blogging by Andrew Wickliffe

Dracula Lives (1973) #12

Dracula Lives  12

No mention of Dracula Lives!’s forthcoming cancellation in the letters page, nor any explanation for the Bram Stoker’s Dracula adaptation skipping a month. Instead, the issue seems committed to origin stories; how Bram Stoker’s Dracula became the Marvel Universe’s Dracula. Or, in the case of Doug Moench’s three-part feature, how Marvel’s Dracula became Bram Stoker’s Dracula became Marvel’s Dracula.

Moench’s story is set in 1597, which is only important compared to Gerry Conway’s set in 1465. Moench’s Dracula is a sad, solitary sort. He hangs out in the castle, writing in his diary, whining about how he can’t find any good human blood these days. The villagers have gotten wise to Dracula being a bloodsucking vampire, though it turns out there’s plenty about vampires they don’t know yet.

While Dracula mopes, a stranger comes to town and offers to ride the village of Dracula for a thousand gold coins. He’s going to wait until Dracula comes to the village to feed, then head up to the castle and try to find some way to kill him. Except on this particular night, Dracula’s really, really pissed the humans are staying inside instead of coming out to be fed on—don’t they know he can’t enter a domicile without an invitation!

They do not, of course, because they don’t even know Dracula’s afraid of the sunlight yet. Or his aversion to crosses. Drac’s got a few surprises up his sleeves for the villagers, not just near the castle but also in a second village where he goes to feed the next night. But the stranger is somehow one step ahead, preparing those villagers for the attack; dejected, Dracula commits to his new role as lord of the undead and gets busy raising an army.

There’s a different artist for each chapter. Sonny Trinidad does the first; he and Moench have done some nice Lives stories. Trinidad’s work is quite nice this issue as well. Yong Montaño does the second part, which features Dracula and the new villagers, but also the first villagers getting too cocky. Montaño’s decent enough, but more on the people than the vampire. He’s got a comedic sensibility, and it doesn’t work here.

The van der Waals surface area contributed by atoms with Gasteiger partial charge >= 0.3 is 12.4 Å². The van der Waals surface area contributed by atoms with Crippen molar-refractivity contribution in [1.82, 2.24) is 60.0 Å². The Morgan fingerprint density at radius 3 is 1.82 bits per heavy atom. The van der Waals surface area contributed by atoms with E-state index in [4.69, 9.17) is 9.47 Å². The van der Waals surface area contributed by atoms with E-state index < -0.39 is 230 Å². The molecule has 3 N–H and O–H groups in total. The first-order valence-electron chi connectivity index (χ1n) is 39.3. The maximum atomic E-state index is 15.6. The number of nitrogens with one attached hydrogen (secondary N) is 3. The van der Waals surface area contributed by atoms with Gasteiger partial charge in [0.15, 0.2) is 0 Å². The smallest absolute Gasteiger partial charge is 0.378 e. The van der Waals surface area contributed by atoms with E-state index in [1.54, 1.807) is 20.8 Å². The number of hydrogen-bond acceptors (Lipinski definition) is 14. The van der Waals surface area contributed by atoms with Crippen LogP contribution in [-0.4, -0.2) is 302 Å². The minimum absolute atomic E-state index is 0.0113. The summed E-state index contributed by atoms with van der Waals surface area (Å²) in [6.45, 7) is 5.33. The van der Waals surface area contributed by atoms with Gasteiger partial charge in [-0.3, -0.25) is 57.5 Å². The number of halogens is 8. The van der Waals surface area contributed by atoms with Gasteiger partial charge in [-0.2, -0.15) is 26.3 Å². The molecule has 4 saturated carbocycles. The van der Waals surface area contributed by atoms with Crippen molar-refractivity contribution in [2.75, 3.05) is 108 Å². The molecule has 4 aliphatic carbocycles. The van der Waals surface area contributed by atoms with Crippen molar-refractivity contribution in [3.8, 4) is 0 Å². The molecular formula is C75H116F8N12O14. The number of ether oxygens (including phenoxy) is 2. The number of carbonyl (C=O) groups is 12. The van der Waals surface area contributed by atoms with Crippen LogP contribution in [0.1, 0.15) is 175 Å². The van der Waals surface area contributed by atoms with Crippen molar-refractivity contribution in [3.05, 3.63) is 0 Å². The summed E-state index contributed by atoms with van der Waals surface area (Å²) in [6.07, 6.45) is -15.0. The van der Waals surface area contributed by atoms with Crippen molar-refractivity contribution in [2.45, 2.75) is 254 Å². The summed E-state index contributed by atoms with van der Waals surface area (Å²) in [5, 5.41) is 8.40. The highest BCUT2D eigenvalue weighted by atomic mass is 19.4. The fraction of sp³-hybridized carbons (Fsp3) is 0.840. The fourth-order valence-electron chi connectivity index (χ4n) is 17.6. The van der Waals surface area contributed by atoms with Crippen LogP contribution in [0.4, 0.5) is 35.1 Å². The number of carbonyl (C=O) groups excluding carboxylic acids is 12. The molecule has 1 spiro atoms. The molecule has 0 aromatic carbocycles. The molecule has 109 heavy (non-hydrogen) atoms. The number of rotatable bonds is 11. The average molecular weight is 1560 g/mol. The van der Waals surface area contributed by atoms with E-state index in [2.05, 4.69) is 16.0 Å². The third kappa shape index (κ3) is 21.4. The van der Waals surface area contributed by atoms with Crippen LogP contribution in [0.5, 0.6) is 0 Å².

The third artist is Steve Gan, and it’s full Gothic horror. Beautiful stuff. However, his Dracula’s not as good as Trinidad’s. You’d think they’d have just ordered everyone to ape Gene Colan at some point.

Moench’s very intentional about Dracula’s character development. At the story’s start, Dracula’s a withdrawn, self-loathing monster. By the end of the story… well, he’s in a different spot. It’s an excellent feature and Moench’s best writing on the series. Does it make up for the missing Dracula adaptation chapter? Sure, fifty years later; at the time, I think I’d have been concerned.

Moench also contributes a text piece about Christopher Lee. It’s long, detailed, and enthusiastic because Moench’s a fan. It’s unclear why, however, since he seems to agree Hammer movies stink and Lee mostly made Hammer movies. The article’s disconcertingly spread throughout the magazine, presumably to make room for more advertisements.

The second story is the Conway one. Set six years after Dracula’s transformation to vampire and over a hundred years before Moench’s, this Dracula still has vampire orgies. He decides to go on a culinary trip and messes with the wrong German, who vows to avenge his sister’s death at Dracula’s hand.



So Hans goes to kill Dracula in Transylvania, but times it wrong for vampire-killing success. Still, it’s warm and sunny, and Hans falls for a fetching local girl. Will Hans’s thirst for vengeance ruin their romantic bliss? Will it somehow tie into Tomb of Dracula? Will Conway bull in a china shop his way through the subtleties? Will it even matter?

Just to answer the last—no, it won’t matter, none of it will matter. Tom Sutton does the art, and it’s terrible. The story’s ten pages, and he manages to get worse every page. It’s indescribably bad art and a lousy way to finish an otherwise outstanding issue.

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